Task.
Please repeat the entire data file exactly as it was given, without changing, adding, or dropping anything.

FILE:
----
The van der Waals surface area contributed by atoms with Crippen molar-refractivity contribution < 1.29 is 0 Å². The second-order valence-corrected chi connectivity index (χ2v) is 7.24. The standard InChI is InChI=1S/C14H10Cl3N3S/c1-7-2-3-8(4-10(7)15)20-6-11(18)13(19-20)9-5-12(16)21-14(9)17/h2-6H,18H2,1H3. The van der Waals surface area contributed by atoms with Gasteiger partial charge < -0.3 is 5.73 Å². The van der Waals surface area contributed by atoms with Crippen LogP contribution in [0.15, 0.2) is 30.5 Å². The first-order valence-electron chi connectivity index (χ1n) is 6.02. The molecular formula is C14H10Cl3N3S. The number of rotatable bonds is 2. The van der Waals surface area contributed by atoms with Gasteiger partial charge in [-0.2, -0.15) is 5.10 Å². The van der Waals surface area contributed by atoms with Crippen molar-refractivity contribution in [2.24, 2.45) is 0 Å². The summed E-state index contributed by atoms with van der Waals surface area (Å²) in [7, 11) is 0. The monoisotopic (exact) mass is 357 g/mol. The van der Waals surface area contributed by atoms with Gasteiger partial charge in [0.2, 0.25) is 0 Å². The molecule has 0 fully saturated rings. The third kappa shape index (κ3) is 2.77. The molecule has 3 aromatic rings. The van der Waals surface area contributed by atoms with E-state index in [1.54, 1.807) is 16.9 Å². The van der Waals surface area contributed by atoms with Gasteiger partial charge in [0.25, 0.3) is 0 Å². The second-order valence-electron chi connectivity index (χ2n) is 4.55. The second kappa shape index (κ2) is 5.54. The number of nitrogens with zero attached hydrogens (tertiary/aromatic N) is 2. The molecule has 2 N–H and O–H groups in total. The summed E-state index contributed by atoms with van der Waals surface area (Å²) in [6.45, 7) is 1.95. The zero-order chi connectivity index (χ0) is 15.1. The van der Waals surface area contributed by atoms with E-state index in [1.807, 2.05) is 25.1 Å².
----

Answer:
The van der Waals surface area contributed by atoms with Crippen molar-refractivity contribution < 1.29 is 0 Å². The second-order valence-corrected chi connectivity index (χ2v) is 7.24. The standard InChI is InChI=1S/C14H10Cl3N3S/c1-7-2-3-8(4-10(7)15)20-6-11(18)13(19-20)9-5-12(16)21-14(9)17/h2-6H,18H2,1H3. The van der Waals surface area contributed by atoms with Gasteiger partial charge < -0.3 is 5.73 Å². The van der Waals surface area contributed by atoms with Crippen LogP contribution in [0.15, 0.2) is 30.5 Å². The first-order valence-electron chi connectivity index (χ1n) is 6.02. The molecular formula is C14H10Cl3N3S. The number of rotatable bonds is 2. The van der Waals surface area contributed by atoms with Gasteiger partial charge in [-0.2, -0.15) is 5.10 Å². The van der Waals surface area contributed by atoms with Crippen molar-refractivity contribution in [2.24, 2.45) is 0 Å². The summed E-state index contributed by atoms with van der Waals surface area (Å²) in [7, 11) is 0. The monoisotopic (exact) mass is 357 g/mol. The van der Waals surface area contributed by atoms with Gasteiger partial charge in [0.2, 0.25) is 0 Å². The molecule has 0 fully saturated rings. The third kappa shape index (κ3) is 2.77. The molecule has 3 aromatic rings. The van der Waals surface area contributed by atoms with E-state index in [1.54, 1.807) is 16.9 Å². The van der Waals surface area contributed by atoms with Gasteiger partial charge in [0.25, 0.3) is 0 Å². The second-order valence-electron chi connectivity index (χ2n) is 4.55. The second kappa shape index (κ2) is 5.54. The number of nitrogens with zero attached hydrogens (tertiary/aromatic N) is 2. The molecule has 2 N–H and O–H groups in total. The summed E-state index contributed by atoms with van der Waals surface area (Å²) in [6.45, 7) is 1.95. The zero-order chi connectivity index (χ0) is 15.1. The van der Waals surface area contributed by atoms with E-state index in [1.807, 2.05) is 25.1 Å².